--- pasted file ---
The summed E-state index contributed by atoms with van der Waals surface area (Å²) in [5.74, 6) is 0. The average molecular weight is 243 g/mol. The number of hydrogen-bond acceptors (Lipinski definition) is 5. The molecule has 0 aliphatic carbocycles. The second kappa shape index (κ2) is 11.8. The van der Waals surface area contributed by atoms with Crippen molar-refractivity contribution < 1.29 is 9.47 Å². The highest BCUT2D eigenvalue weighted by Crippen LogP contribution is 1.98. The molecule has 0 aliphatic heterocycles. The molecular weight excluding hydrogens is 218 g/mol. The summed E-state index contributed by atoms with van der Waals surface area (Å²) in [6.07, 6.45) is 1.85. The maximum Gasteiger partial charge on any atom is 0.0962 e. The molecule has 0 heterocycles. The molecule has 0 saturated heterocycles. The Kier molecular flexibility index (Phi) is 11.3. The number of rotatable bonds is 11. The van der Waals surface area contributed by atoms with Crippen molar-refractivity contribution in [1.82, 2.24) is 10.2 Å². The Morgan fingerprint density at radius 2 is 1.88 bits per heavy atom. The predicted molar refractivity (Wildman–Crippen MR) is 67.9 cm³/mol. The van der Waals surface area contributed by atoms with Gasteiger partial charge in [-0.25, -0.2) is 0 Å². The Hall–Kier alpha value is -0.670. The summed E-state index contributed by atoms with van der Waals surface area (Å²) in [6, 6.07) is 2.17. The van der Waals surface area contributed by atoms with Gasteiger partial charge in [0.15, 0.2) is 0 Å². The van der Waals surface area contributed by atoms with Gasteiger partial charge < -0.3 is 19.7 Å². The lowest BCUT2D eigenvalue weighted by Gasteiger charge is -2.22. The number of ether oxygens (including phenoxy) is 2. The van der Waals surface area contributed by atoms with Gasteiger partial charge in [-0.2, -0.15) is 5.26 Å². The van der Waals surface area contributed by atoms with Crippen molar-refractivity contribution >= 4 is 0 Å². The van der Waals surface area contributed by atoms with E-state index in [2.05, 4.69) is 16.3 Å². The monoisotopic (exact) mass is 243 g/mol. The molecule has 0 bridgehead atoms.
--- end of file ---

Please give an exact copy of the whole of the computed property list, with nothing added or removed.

The summed E-state index contributed by atoms with van der Waals surface area (Å²) in [5.74, 6) is 0. The average molecular weight is 243 g/mol. The number of hydrogen-bond acceptors (Lipinski definition) is 5. The molecule has 0 aliphatic carbocycles. The second kappa shape index (κ2) is 11.8. The van der Waals surface area contributed by atoms with Crippen molar-refractivity contribution < 1.29 is 9.47 Å². The highest BCUT2D eigenvalue weighted by Crippen LogP contribution is 1.98. The molecule has 0 aliphatic heterocycles. The molecular weight excluding hydrogens is 218 g/mol. The summed E-state index contributed by atoms with van der Waals surface area (Å²) in [6.07, 6.45) is 1.85. The maximum Gasteiger partial charge on any atom is 0.0962 e. The molecule has 0 heterocycles. The molecule has 0 saturated heterocycles. The Kier molecular flexibility index (Phi) is 11.3. The number of rotatable bonds is 11. The van der Waals surface area contributed by atoms with Crippen molar-refractivity contribution in [1.82, 2.24) is 10.2 Å². The Morgan fingerprint density at radius 2 is 1.88 bits per heavy atom. The predicted molar refractivity (Wildman–Crippen MR) is 67.9 cm³/mol. The van der Waals surface area contributed by atoms with Gasteiger partial charge in [-0.25, -0.2) is 0 Å². The Hall–Kier alpha value is -0.670. The summed E-state index contributed by atoms with van der Waals surface area (Å²) in [6, 6.07) is 2.17. The van der Waals surface area contributed by atoms with Gasteiger partial charge in [0.15, 0.2) is 0 Å². The van der Waals surface area contributed by atoms with Gasteiger partial charge < -0.3 is 19.7 Å². The lowest BCUT2D eigenvalue weighted by Gasteiger charge is -2.22. The number of ether oxygens (including phenoxy) is 2. The van der Waals surface area contributed by atoms with Gasteiger partial charge in [-0.2, -0.15) is 5.26 Å². The van der Waals surface area contributed by atoms with Crippen molar-refractivity contribution >= 4 is 0 Å². The van der Waals surface area contributed by atoms with E-state index in [2.05, 4.69) is 16.3 Å². The monoisotopic (exact) mass is 243 g/mol. The molecule has 0 bridgehead atoms.